Chris Ofili: Weaving Magic
The National Gallery – April 26th, 2017 – August 28th, 2017
We were so thrilled to make it to the National Gallery to see Turner Prize winner Chris Ofili’s collaboration with internationally renowned Dovecot Tapestry Studio. Here in the Sunley Room, the stage was set, Ofili painted the walls with a large mural featuring voluptuous Asiatic dancers of various genders. The lighting was dim, except for along one wall, where a lush, aquatic colored tapestry hung like an offering at the altar.
Commissioned by the Clothworkers’ Company, Ofili collaborated with the internationally renowned Dovecot Tapestry Studio to see his watercolor design translated into a handwoven tapestry. It took over two and a half years of dedication by five master weavers to create this extraordinary masterpiece. Ofili had admittedly challenged the weavers to interpret his watercolor, trying to make it difficult to recreate his soft fluid transitioning of translucent colors that bled into one another like a seeping dream.
At almost 8 feet high and 24 feet wide, the breathtaking tapestry eclipsed Ofili’s watercolor, gorgeously reflecting Ofili’s love affair with the myths, magic, sensuality, and colors of his home base of Trinidad.
Grayson Perry: The Most Popular Art Exhibition Ever!
Serpentine Gallery – June 8th, 2017-September 19th, 2017
Of course, they took some liberties with this title, but it was in truth one of the most talked about exhibitions of the summer – even if it was its own hype machine. I was still on the fence; would I spend time in London seeing the solo show of the artist I remembered as seeming quite obtuse and gimmicky as he accepted his Turner Prize in a dress?
Then I read a review by Laura Cumming from The Guardian, that sealed the deal for me. “I’m off to buy a very serious piece of political art,” boasts the bubble on one of Grayson Perry’s new pots. Who’s speaking? Some idiot collector of course: the kind of plutocrat who needs an adviser to help him choose, who becomes a gallery trustee for the cachet, who buys art as a talking point for parties. The kind of fatcat who buys just such a pot.”
I began to understand that Perry is making his fame off of social/cultural clichés– that I can get into.
Perry’s ceramic pots were the highlight, delightfully hilarious in their glamorous far off stately demeanor, a façade, which on closer inspection a belies a stratum of comments that ridicule the system of hierarchy and elitism that rules the art world. I couldn’t remember the last time I got to laugh at art laughing at itself. Unless we go to ‘I Love Dick’ season 1, episode 1 where you’re meant to overhear some pretentious intern at some pretentious art party state that “There’s Marfa realness. There’s Marfa “realness,” and then there’s “Marfa Realness.”
The show becomes meta, as Grayson Perry becomes part of the establishment that he mocks, the collectible artist with a collectors list that gets alerted way ahead of the shows actual opening to purchase art based solely on the weight of his name.
The show had breakaway moments with pieces that take a stab at commentating on contemporary cultural and gentrification. Red Carpet, 2017 is influenced by Afghan war rugs. “This is a map of British society as evocative and inaccurate as a geographical one made by a medieval scholar. The distortions partly reflect the density of population rather than the lie of the land. Its covered in words and buzz phrases that I felt typified the national discourse in 2016.”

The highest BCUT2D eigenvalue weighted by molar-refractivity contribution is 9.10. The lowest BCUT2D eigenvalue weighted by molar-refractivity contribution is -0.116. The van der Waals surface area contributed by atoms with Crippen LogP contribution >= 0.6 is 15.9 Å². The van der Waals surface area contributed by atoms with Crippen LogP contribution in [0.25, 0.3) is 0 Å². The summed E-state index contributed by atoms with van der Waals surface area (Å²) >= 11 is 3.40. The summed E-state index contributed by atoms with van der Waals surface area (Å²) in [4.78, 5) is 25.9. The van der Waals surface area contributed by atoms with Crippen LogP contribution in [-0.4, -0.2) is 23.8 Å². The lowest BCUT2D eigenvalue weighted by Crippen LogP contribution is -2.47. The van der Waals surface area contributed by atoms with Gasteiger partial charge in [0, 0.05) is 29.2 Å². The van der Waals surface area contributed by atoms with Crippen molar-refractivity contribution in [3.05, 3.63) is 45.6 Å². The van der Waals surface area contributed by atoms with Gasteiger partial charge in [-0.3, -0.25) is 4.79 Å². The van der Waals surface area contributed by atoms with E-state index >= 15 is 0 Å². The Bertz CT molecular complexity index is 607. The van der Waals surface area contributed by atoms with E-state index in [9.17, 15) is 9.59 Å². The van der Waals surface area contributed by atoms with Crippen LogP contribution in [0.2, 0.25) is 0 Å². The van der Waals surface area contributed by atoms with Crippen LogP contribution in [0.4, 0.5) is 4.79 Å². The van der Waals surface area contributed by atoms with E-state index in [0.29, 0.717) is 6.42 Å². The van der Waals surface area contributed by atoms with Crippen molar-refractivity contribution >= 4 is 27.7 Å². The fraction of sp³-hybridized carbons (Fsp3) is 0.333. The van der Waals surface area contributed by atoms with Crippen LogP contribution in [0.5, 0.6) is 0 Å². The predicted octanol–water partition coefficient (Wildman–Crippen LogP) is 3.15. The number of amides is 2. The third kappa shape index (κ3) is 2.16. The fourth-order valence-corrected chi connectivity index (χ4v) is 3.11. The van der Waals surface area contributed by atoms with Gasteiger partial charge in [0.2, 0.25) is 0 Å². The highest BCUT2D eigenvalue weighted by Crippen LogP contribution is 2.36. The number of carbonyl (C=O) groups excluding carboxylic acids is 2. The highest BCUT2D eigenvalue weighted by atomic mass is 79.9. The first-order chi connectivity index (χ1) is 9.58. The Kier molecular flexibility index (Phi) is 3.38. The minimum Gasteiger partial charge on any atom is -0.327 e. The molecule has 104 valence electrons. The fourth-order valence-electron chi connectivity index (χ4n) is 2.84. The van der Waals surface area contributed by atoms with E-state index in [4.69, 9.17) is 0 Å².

Arthur Jafa – A Series of Utterly Improbable Yet Extraordinary Renditions
You know Cinematographer Arthur Jafa’s work– He recently directed JAY-Z’s “4:44” music video, and was the director of photography for Solange’s “Don’t Touch My Hair” and “Cranes in the Sky.”
His work with ex-wife Julie Dash is a film phenom– Daughters of the Dust (1991) a multigenerational tale of black women from the Gullah sea islands struggling to hold on to their culture. The visuals from Dash’s indie masterpiece became an inspiration for Beyonce’s visual album 2016 Lemonade.
Let’s not forget his seven-minute video Love Is The Message, The Message Is Death, containing found footage exploring African-American identity through contemporary imagery, all set to Kanye West‘s “Ultralight Beam.”
Jafa’s first UK solo exhibition at London’s Serpentine Sackler Gallery, A Series of Utterly Improbable, Yet Extraordinary Renditions, was a site-specific installation for the gallery including a mix of photography, film and social media elements.
The work reflected Jafa’s interest in exploring and re-contextualizing particular historical narratives and news stories that have been subject to bias against the Black community. “How do we imagine things that are lost? What kind of legacy can we imagine despite that loss and despite the absence of things that never were?… Black people in America have always had to make art out of absence – whether that be the absence of accurate portrayal, or even of basic materials. We can dance, we can move, in a certain kind of fashion. Our artwork will always be bound up in our struggle. And the absences that exist in our lives because of it.”